if(!PyArg_ParseTuple(args, "O!", &cons_type, &cons))  /* type-checked */
        return 0;
    return Py_BuildValue("O", carof(cons));
}
static PyObject*
cdr(PyObject *self, PyObject *args)     /* cdr-accessor */
{
    PyObject *cons;
    if(!PyArg_ParseTuple(args, "O!", &cons_type, &cons))  /* type-checked */
        return 0;
    return Py_BuildValue("O", cdrof(cons));
}
static PyMethodDef elemlist_methods[] = {
    {"cons",   cons,   METH_VARARGS},
    {"car",    car,    METH_VARARGS},
    {"cdr",    cdr,    METH_VARARGS},
    {0, 0}
};

/* module entry-point (module-initialization) function */
void
initelemlist(void)
{
    /* Create the module and add the functions */
    PyObject *m = Py_InitModule("elemlist", elemlist_methods);
    /* Finish initializing the type-objects */
    cons_type.ob_type = &PyType_Type;
}

/* end of file: elemlist.c */

This module is roughly equivalent to the Python-coded module: def cons(car,cdr): return car, cdr def car(conscell): return conscell[0] def cdr(conscell): return conscell[1] except the C version is about 25 times more lines of code, even net of comments and empty lines (AND not much faster than the Python-coded version, either:-).

However, the point is demonstrating a minimal C-coded extension type -- I'm not even supporting object-methods (except the necessary destructor), but, rather, module-level functions for car and cdr access. This also shows the utter simplicity of building a C-coded extension module on any platform, thanks to the distutils -- they do all of the hard work. Most interestingly, the C-coded version is a good platform for experimentation -- adding all sorts of interesting doodads to the cons-cell objects makes for an interesting self-tutorial in writing Python C-coded extensions. Most useful, for performance, would be a "free-list", keeping up to the last N freed cons-cells for immediate reuse (having DECREF'd their car and cdr, of course) -- N should be exposed as a read-write module attribute, another interesting exercise. Most interesting is to have a good unit-test for this, and timing/profiling to show the usefulness (if any) of any performance tweaks.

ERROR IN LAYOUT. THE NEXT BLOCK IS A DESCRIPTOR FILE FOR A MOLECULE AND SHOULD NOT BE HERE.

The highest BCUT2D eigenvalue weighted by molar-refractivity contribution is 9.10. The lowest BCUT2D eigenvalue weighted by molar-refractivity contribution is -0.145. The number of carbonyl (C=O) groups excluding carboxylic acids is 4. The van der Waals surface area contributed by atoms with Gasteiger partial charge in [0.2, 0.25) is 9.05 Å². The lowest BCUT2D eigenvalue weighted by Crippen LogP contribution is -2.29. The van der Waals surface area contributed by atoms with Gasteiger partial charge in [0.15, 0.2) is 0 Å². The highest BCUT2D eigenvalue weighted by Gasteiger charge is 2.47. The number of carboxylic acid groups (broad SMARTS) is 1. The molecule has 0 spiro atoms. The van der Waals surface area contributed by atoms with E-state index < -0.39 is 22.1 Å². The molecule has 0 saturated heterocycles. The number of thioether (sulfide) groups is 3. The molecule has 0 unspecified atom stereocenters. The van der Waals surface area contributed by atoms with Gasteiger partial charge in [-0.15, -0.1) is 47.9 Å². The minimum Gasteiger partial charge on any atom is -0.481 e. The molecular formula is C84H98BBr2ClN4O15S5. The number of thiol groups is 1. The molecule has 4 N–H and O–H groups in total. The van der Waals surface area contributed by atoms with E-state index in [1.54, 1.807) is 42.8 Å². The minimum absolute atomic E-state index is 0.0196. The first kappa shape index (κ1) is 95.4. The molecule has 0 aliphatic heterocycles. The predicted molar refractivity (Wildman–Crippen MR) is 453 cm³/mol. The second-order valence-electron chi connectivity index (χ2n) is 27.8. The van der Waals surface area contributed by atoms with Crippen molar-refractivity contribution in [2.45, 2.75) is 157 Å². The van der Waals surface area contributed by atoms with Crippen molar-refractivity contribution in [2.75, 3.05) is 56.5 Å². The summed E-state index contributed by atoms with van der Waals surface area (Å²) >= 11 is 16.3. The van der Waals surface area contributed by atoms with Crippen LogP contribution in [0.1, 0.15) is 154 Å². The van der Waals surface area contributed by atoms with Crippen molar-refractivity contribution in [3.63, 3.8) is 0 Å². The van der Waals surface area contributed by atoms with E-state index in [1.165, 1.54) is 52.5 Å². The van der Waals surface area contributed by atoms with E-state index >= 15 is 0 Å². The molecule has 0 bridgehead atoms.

By the way, Lisp-savvy readers will have recognized from the names involved that this (in either the Python or C implementations) is the core of a Lisp-ish list -- using some NIL marker (e.g. the empty Python tuple ()) as the cdr of the last cons-cell of a list, and otherwise consing up a list by the trick of having every cdr always be another cons-cell. Helper functions to let cons-cells be treated as full-fledged Python sequences when they do represent a canonical list is another fun project. If you want mutable cons-cells, as in real Lisp, you need to add setcar and setcdr functions, too. One might in fact (easily) _constrain_ the cdr to be either () or another cons-cell (giving up on generality for a bit of extra checking...).